Was there a “tipping point” that led the company to this idea? Can you tell us that story?

Clarity was founded by a group of students with backgrounds in engineering and environmental science out of UC Berkeley in 2014. Since there wasn’t an easy to use low-cost particulate matter (PM) sensor out there, we decided to make our own. This was an intriguing engineering challenge but once we had our prototypes and started field testing, we realized while the challenge to build and manufacture a functional and easy to use sensor was intriguing, we were more interested in how this technology could change environmental monitoring.

To do that, we had to make the technology easy to use out of the box and to operate independently so it could be deployed anywhere easily. By reducing all the time needed to figure out how to use and install an air quality monitor and making it easy to access the data, we’re making it easier to focus on the implications of the data, rather than figuring out how to get the data. So that’s how the Clarity Node-S, originally released towards the end of 2017, came to be.

What do you need to lead this idea to widespread adoption?

It all starts with public awareness. The more people that understand the importance of air quality and begin to advocate for clean air, the sooner we will implement the policy and technological solutions that are needed to begin to improve air quality worldwide. And the more people understand how air pollution impacts their health, the more they will begin to demand air quality data that is local and relevant to them.

The other element is having some successful projects to point to as a proof of concept for other cities — and this is an area we are making headway in. For example, our partnership with London represents the first time that a city has formally adopted low-cost sensors using public funding to holistically integrate them as part of their air quality monitoring system. We believe that London can serve as a blueprint for other cities that want to learn how they can leverage low-cost sensors to cost-effectively increase the resolution of their air quality monitoring data (and perhaps even save some money in the process).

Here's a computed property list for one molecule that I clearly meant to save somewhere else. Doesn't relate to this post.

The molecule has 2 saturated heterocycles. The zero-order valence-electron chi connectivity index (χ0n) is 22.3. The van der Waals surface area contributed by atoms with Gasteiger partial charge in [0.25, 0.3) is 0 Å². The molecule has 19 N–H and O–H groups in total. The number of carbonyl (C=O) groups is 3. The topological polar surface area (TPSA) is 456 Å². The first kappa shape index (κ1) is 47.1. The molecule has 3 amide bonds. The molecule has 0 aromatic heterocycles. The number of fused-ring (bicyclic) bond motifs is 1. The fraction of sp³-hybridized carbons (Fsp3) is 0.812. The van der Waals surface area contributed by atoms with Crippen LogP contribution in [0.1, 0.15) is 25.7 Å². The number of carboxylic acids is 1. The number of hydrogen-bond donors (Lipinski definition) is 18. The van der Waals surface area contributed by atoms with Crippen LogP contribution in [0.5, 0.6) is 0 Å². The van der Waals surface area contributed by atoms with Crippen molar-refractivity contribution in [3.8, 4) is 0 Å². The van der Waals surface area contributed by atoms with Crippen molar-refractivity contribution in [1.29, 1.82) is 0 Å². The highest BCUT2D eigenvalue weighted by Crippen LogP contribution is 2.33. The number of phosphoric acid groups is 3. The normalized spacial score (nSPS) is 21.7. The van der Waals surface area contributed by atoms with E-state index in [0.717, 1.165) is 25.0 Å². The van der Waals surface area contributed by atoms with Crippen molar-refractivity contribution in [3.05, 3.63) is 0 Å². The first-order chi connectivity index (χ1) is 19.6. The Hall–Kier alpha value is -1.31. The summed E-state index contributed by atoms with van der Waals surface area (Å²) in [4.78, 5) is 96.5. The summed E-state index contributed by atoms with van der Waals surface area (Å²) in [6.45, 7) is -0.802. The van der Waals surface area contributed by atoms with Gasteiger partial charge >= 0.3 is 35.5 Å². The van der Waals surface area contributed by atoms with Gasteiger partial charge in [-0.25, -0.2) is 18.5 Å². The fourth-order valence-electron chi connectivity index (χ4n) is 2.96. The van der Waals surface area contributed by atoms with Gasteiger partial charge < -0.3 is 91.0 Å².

Can you share with our readers what you think are the most important “success habits” or “success mindsets”?

This is similar to my personal philosophy that I mentioned earlier, but acknowledging that there is always room for improvement and growth has been valuable for me personally and also as a core value at Clarity. We’re working in a space that is actively evolving so we need to evolve just as rapidly with the needs.

And during this evolution, it is very powerful to know that all of us in the company — and the entire air quality industry — are working toward the same goal of reducing air pollution even if the pathway to get there may change. This creates an atmosphere of trust, an element that is essential for any organization to function effectively (especially when dealing with a remote work environment!).

Some very well known VCs read this column. If you had 60 seconds to make a pitch to a VC, what would you say? He or she might just see this if we tag them 🙂

Clarity helps our customers reduce economic losses and save lives by enabling actionable air quality insights for revolutionary air quality management. Municipalities, industries, and communities pay an annual subscription fee to access our turn-key air quality management solution. Our proprietary, state-of-the-art air quality measurement instrument, the Clarity Node, scales seamlessly to enable networks of dozens to hundreds of sensors. Once deployed, our hardware works seamlessly with the Clarity Cloud to deliver calibrated, accurate, and high-resolution air quality data.

Clarity is the leading low-cost sensor provider, with the Node-S deployed in more than 50 countries across 6 continents thanks to our global distribution network. We were also selected by London and Paris to power two of the largest air quality monitoring networks in Europe through our Sensing-as-a-Service model. This high-growth market is only just beginning, and we believe that early adopters such as London and Paris will serve as a blueprint for the deployment of affordable, high-resolution air quality monitoring in cities and communities around the world.

How can our readers follow you on social media?

For more information and the latest news from Clarity, readers can visit our blog at or follow us on LinkedIn, Twitter, Facebook, and YouTube.

Thank you so much for joining us. This was very inspirational.